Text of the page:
Abstract

We describe a numerical model for the interaction of light with large raindrops using realistic nonspherical drop shapes. We apply geometrical optics and a Monte Carlo technique to perform ray traces through the drops. We solve the problem of diffraction independently by approximating the drops with area-equivalent ellipsoids. Scattering patterns are obtained for different polarizations of the incident light. They exhibit varying degrees of asymmetry and depolarization that can be linked to the distortion and thus the size of the drops. The model is extended to give a simplified long-path integration.

© 2002 Optical Society of America

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References

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  1. P. Lenard, “Über Regen,” Meteorol. Z. 21, 249–260 (1904); for English translation, see Q. J. R. Meteorol. Soc. 31, 62–73 (1905).
  2. C. Magono, “On the shape of water drops falling in stagnant air,” J. Meteorol. 11, 77–79 (1954).
    [CrossRef]
  3. H. R. Pruppacher, K. V. Beard, “A wind tunnel investigation of the internal circulation and shape of water drops falling at terminal velocity in air,” Q. J. R. Meteorol. Soc. 96, 247–256 (1970).
    [CrossRef]
  4. K. V. Beard, C. Chuang, “A new model for the equilibrium shape of raindrops,” J. Atmos. Sci. 44, 1509–1524 (1987).
    [CrossRef]
  5. C. Chuang, K. V. Beard, “A numerical model for the equilibrium shape of electrified raindrops,” J. Atmos. Sci. 47, 1374–1389 (1990).
    [CrossRef]
  6. W. J. Glantschnig, S.-H. Chen, “Light scattering from water droplets in the geometrical optics approximation,” Appl. Opt. 20, 2499–2509 (1981).
    [CrossRef] [PubMed]
  7. L. G. Kazovsky, “Estimation of particle size distributions from forward scattering data,” Appl. Opt. 23, 455–464 (1984).
    [CrossRef] [PubMed]
  8. J. A. Lock, “Ray scattering by an arbitrarily oriented spheroid. II. Transmission and cross-polarization effects,” Appl. Opt. 35, 515–531 (1996).
    [CrossRef] [PubMed]
  9. G. S. Stamaskos, D. Yova, N. K. Uzunoglu, “Integral equation model of light scattering by an oriented monodisperse system of triaxial dielectric ellipsoids: application in ectacytometry,” Appl. Opt. 36, 6503–6512 (1997).
    [CrossRef]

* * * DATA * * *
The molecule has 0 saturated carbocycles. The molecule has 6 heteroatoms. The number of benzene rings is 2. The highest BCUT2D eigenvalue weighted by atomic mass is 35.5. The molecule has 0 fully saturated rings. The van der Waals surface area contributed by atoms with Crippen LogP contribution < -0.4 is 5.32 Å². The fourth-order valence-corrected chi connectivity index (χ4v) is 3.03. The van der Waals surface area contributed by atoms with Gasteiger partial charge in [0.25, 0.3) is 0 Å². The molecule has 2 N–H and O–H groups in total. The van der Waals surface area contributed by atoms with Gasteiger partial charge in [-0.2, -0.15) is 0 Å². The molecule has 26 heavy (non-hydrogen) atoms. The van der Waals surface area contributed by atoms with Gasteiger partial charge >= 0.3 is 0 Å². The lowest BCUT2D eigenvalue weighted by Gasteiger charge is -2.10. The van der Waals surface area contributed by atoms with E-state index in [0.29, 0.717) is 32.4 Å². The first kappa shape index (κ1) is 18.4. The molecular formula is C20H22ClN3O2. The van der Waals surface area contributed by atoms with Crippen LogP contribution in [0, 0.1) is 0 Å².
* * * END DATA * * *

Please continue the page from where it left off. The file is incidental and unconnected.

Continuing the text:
10. A. Macke, M. Großklaus, “Light scattering by nonspherical raindrops: implications for lidar remote sensing of rainrates,” J. Quant. Spectrosc. Radiat. Transfer 60, 355–363 (1998).
    [CrossRef]
  11. O. N. Ross, “Optical remote sensing of rainfall micro-structures,” Diplomarbeit thesis (Fachbereich Physik der Freien Universität Berlin, Berlin, 2000), http://www.soton.ac.uk/∼onr/MSc/Diplom.html .
  12. A. Macke, M. I. Mishchenko, K. Muinonen, B. E. Carlson, “Scattering of light by large nonspherical particles: ray-tracing approximation versus T-matrix method,” Opt. Lett. 20, 1934–1936 (1995).
    [CrossRef] [PubMed]
  13. G. A. Shah, “Geometrical optics and diffraction vis-à-vis Mie theory of scattering of electromagnetic radiation by a sphere,” Astrophys. Space Sci. 193, 317–328 (1992).
    [CrossRef]
  14. H. C. van de Hulst, Light Scattering by Small Particles (Wiley, New York, 1957).
  15. C. F. Bohren, D. R. Huffman, Absorption and Scattering of Light by Small Particles (Wiley, New York, 1983).
  16. E. Hecht, Optics, 2nd ed. (Addison-Wesley, Reading, Mass., 1987).
  17. M. Born, E. Wolf, Principles of Optics, 6th ed. (with corrections) (Pergamon, Oxford, 1989), pp. 395–399.
  18. D. H. Towne, Wave Phenomena (Addison-Wesley, Reading, Mass., 1967), pp. 458–464.
  19. M. Françon, Diffraction, Coherence in Optics (Pergamon, London, 1966), pp. 36–37.
  20. J. S. Marshall, W. K. Palmer, “The distribution of raindrops with size,” J. Meteorol. 5, 165–166 (1948).
    [CrossRef]
  21. E. D. Hinkley, ed., Laser Monitoring of the Atmosphere, Vol. 14 of Topics in Applied Physics (Springer-Verlag, Berlin, 1976), p. 101.
  22. J. Joss, A. Waldvogel, “Raindrop size distribution and sampling size errors,” J. Atmos. Sci. 26, 566–569 (1967).
    [CrossRef]
  23. R. Gunn, G. D. Kinzer, “The terminal velocity of fall for water drops in stagnant air,” J. Meteorol. 6, 243–248 (1949).
    [CrossRef]

1998 (1)

A. Macke, M. Großklaus, “Light scattering by nonspherical raindrops: implications for lidar remote sensing of rainrates,” J. Quant. Spectrosc. Radiat. Transfer 60, 355–363 (1998).
[CrossRef]

1997 (1)

1996 (1)

1995 (1)

1992 (1)

G. A. Shah, “Geometrical optics and diffraction vis-à-vis Mie theory of scattering of electromagnetic radiation by a sphere,” Astrophys. Space Sci. 193, 317–328 (1992).
[CrossRef]

1990 (1)

C. Chuang, K. V. Beard, “A numerical model for the equilibrium shape of electrified raindrops,” J. Atmos. Sci. 47, 1374–1389 (1990).
[CrossRef]

1987 (1)

K. V. Beard, C. Chuang, “A new model for the equilibrium shape of raindrops,” J. Atmos. Sci. 44, 1509–1524 (1987).
[CrossRef]

1984 (1)

1981 (1)

1970 (1)

H. R. Pruppacher, K. V. Beard, “A wind tunnel investigation of the internal circulation and shape of water drops falling at terminal velocity in air,” Q. J. R. Meteorol. Soc. 96, 247–256 (1970).
[CrossRef]

1967 (1)

J. Joss, A. Waldvogel, “Raindrop size distribution and sampling size errors,” J. Atmos. Sci. 26, 566–569 (1967).
[CrossRef]

1954 (1)

C. Magono, “On the shape of water drops falling in stagnant air,” J. Meteorol. 11, 77–79 (1954).
[CrossRef]

1949 (1)

R. Gunn, G. D. Kinzer, “The terminal velocity of fall for water drops in stagnant air,” J. Meteorol. 6, 243–248 (1949).
[CrossRef]

1948 (1)